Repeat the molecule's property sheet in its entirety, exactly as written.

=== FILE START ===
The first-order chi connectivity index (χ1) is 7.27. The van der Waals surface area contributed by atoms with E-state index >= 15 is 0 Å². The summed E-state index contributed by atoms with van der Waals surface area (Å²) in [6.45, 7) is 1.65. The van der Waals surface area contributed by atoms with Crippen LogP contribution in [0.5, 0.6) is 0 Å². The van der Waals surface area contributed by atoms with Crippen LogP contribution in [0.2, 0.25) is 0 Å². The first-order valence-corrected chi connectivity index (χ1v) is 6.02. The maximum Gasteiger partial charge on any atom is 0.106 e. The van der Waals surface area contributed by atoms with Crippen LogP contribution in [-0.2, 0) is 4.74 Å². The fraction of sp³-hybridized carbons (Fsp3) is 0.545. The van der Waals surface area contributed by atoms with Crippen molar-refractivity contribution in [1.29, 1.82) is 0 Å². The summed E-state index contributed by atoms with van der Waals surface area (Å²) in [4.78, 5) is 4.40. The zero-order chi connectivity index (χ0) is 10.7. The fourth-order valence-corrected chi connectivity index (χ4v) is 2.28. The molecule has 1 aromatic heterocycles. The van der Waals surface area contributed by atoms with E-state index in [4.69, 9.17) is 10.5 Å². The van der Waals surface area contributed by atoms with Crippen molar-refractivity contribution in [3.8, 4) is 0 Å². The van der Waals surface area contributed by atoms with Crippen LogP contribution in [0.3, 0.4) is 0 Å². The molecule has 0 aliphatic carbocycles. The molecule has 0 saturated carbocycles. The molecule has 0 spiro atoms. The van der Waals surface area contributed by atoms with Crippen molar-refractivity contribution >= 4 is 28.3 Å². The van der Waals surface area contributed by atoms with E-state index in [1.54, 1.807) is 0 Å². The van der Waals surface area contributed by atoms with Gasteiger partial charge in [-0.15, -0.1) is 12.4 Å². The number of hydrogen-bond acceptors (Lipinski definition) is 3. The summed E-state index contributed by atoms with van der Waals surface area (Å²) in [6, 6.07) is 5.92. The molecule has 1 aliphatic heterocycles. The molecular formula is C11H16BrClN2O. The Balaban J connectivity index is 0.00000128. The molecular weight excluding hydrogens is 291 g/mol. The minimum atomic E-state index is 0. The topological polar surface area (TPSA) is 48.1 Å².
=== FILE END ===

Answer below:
The first-order chi connectivity index (χ1) is 7.27. The van der Waals surface area contributed by atoms with E-state index >= 15 is 0 Å². The summed E-state index contributed by atoms with van der Waals surface area (Å²) in [6.45, 7) is 1.65. The van der Waals surface area contributed by atoms with Crippen LogP contribution in [0.5, 0.6) is 0 Å². The van der Waals surface area contributed by atoms with Crippen LogP contribution in [0.2, 0.25) is 0 Å². The first-order valence-corrected chi connectivity index (χ1v) is 6.02. The maximum Gasteiger partial charge on any atom is 0.106 e. The van der Waals surface area contributed by atoms with Crippen LogP contribution in [-0.2, 0) is 4.74 Å². The fraction of sp³-hybridized carbons (Fsp3) is 0.545. The van der Waals surface area contributed by atoms with Crippen molar-refractivity contribution in [1.29, 1.82) is 0 Å². The summed E-state index contributed by atoms with van der Waals surface area (Å²) in [4.78, 5) is 4.40. The zero-order chi connectivity index (χ0) is 10.7. The fourth-order valence-corrected chi connectivity index (χ4v) is 2.28. The molecule has 1 aromatic heterocycles. The van der Waals surface area contributed by atoms with E-state index in [4.69, 9.17) is 10.5 Å². The van der Waals surface area contributed by atoms with Crippen molar-refractivity contribution in [3.8, 4) is 0 Å². The van der Waals surface area contributed by atoms with Crippen LogP contribution in [0.3, 0.4) is 0 Å². The molecule has 0 aliphatic carbocycles. The molecule has 0 saturated carbocycles. The molecule has 0 spiro atoms. The van der Waals surface area contributed by atoms with Crippen molar-refractivity contribution >= 4 is 28.3 Å². The van der Waals surface area contributed by atoms with E-state index in [1.54, 1.807) is 0 Å². The van der Waals surface area contributed by atoms with Gasteiger partial charge in [-0.15, -0.1) is 12.4 Å². The number of hydrogen-bond acceptors (Lipinski definition) is 3. The summed E-state index contributed by atoms with van der Waals surface area (Å²) in [6, 6.07) is 5.92. The molecule has 1 aliphatic heterocycles. The molecular formula is C11H16BrClN2O. The Balaban J connectivity index is 0.00000128. The molecular weight excluding hydrogens is 291 g/mol. The minimum atomic E-state index is 0. The topological polar surface area (TPSA) is 48.1 Å².